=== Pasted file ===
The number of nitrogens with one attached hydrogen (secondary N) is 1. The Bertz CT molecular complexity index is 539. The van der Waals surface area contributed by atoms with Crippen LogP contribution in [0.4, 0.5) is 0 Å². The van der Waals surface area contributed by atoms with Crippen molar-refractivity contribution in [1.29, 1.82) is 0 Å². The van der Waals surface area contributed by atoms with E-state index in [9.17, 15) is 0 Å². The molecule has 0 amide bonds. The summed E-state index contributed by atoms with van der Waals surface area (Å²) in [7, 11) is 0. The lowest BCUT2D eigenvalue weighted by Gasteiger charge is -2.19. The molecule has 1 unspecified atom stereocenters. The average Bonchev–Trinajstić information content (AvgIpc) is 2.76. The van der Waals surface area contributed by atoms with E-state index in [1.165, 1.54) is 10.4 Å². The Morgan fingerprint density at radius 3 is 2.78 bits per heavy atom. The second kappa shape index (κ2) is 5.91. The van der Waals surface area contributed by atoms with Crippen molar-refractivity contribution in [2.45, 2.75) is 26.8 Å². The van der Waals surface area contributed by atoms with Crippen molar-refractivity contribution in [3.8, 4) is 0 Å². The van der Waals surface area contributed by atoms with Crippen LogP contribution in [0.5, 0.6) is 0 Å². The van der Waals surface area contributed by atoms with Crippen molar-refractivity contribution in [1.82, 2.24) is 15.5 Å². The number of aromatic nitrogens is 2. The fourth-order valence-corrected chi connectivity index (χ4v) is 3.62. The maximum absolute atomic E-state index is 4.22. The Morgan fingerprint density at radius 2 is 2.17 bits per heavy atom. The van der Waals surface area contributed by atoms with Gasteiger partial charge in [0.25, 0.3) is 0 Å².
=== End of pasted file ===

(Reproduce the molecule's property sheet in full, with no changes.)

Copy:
The number of nitrogens with one attached hydrogen (secondary N) is 1. The Bertz CT molecular complexity index is 539. The van der Waals surface area contributed by atoms with Crippen LogP contribution in [0.4, 0.5) is 0 Å². The van der Waals surface area contributed by atoms with Crippen molar-refractivity contribution in [1.29, 1.82) is 0 Å². The van der Waals surface area contributed by atoms with E-state index in [9.17, 15) is 0 Å². The molecule has 0 amide bonds. The summed E-state index contributed by atoms with van der Waals surface area (Å²) in [7, 11) is 0. The lowest BCUT2D eigenvalue weighted by Gasteiger charge is -2.19. The molecule has 1 unspecified atom stereocenters. The average Bonchev–Trinajstić information content (AvgIpc) is 2.76. The van der Waals surface area contributed by atoms with E-state index in [1.165, 1.54) is 10.4 Å². The Morgan fingerprint density at radius 3 is 2.78 bits per heavy atom. The second kappa shape index (κ2) is 5.91. The van der Waals surface area contributed by atoms with Crippen molar-refractivity contribution in [2.45, 2.75) is 26.8 Å². The van der Waals surface area contributed by atoms with Crippen molar-refractivity contribution in [3.8, 4) is 0 Å². The van der Waals surface area contributed by atoms with Crippen LogP contribution in [0.5, 0.6) is 0 Å². The van der Waals surface area contributed by atoms with Crippen molar-refractivity contribution in [1.82, 2.24) is 15.5 Å². The number of aromatic nitrogens is 2. The fourth-order valence-corrected chi connectivity index (χ4v) is 3.62. The maximum absolute atomic E-state index is 4.22. The Morgan fingerprint density at radius 2 is 2.17 bits per heavy atom. The van der Waals surface area contributed by atoms with Gasteiger partial charge in [0.25, 0.3) is 0 Å².